Interesting Links, 28 Mar 2016

  • The Apache Foundation has announced the release of PDFBox 2.0. Apache PDFBox allows for the “creation of new PDF documents, manipulation, rendering, signing of existing documents and the ability to extract content from documents.”
  • TechEmpower‘s Web Framework Benchmarks features Rapidoid as the fastest web framework – and Rapidoid is written in Java. It’s worth noting that the benchmark, being a benchmark, isn’t exactly “real world” – and Rapidoid doesn’t win every category – but it’s still pretty impressive to see Java, with it’s (ancient and outmoded) reputation for lack of speed, featuring so highly here.
  • AngularBeans: A Fresh New Take on AngularJS and JavaEE discusses the use of the AngularBeans project to expose functionality from CDI beans.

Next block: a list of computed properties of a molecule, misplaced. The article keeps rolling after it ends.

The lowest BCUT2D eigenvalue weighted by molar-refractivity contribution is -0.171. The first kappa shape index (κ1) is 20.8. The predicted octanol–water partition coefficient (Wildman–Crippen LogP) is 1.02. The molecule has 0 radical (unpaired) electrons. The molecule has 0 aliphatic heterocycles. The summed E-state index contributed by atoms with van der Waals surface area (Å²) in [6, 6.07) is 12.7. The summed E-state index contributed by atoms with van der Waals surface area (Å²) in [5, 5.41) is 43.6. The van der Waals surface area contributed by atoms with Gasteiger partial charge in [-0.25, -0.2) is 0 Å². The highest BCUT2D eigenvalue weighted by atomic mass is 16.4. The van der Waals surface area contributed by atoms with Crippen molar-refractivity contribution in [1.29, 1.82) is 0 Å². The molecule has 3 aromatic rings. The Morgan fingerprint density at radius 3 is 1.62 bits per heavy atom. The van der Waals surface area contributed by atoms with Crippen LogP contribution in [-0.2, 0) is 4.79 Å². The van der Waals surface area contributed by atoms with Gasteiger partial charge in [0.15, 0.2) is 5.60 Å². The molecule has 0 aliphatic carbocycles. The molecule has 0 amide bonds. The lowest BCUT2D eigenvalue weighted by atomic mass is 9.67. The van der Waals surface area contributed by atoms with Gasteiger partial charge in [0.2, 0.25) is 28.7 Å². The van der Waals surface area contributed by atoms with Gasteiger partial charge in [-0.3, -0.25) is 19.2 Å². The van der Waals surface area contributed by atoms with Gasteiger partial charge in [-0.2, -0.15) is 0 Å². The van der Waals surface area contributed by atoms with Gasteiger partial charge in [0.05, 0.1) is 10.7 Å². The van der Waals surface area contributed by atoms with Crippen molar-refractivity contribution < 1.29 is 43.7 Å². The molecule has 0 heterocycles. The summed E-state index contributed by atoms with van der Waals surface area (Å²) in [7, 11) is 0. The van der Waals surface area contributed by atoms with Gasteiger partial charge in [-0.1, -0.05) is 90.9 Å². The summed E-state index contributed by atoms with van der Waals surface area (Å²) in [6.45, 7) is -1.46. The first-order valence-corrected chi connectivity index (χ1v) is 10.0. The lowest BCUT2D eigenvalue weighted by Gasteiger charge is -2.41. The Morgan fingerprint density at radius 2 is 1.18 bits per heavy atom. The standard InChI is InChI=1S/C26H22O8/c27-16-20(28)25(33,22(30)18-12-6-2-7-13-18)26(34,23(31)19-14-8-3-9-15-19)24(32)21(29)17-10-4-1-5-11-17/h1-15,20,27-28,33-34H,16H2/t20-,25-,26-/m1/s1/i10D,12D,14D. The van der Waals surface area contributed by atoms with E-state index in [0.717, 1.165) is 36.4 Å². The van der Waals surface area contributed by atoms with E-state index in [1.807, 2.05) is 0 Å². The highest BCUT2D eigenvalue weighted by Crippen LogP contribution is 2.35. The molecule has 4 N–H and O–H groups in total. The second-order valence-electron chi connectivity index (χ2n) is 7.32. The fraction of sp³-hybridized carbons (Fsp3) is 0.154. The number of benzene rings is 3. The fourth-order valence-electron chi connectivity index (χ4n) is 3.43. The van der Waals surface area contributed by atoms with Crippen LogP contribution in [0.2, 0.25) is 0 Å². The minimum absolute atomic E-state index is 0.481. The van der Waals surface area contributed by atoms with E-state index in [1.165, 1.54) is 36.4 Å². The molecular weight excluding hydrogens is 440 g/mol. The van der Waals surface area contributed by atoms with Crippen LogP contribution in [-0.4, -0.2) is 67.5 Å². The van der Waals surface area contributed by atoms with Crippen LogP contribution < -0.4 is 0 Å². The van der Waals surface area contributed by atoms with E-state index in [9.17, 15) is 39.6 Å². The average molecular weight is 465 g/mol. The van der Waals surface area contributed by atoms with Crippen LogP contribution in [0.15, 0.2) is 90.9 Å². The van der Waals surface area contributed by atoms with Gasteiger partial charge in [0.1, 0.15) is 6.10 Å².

• Docker Commands and Best Practices Cheat Sheet, from our friends at ZeroTurnaround, is pretty useful.
  • Functional Programming: Concepts, Idioms and Philosophy is an attempt to sum up functional programming for people who might not be familiar with the idiom. Not bad, but if you want to really dig in deep, you might check Manning‘s Functional Programming in Scala, which does a fine job exposing you not only to the idea, but its strengths and weaknesses.
  • Chronicle Map is, according to the project site, an in-memory key-value store designed for low-latency and/or multi-process applications. Notably trading, financial market applications. Looks interesting – there are plenty of distributed key/value stores around, it might be interesting to see how this one compares to things like Apache Ignite, GigaSpaces’ community edition, Oracle Coherence, Terracotta DSO, and other such candidates.
  • Markov Chains explains, well, markov chains. Basically, markov chains are a state transition method that predicts the “next state” using probabilities – you can build conversations using markov chains to predict likely responses. (For example, “vote Trump for President” has likely responses of “Gosh, why” or “heck yeah, let’s build us a wall!”) The reference link is actually a really nice explanation.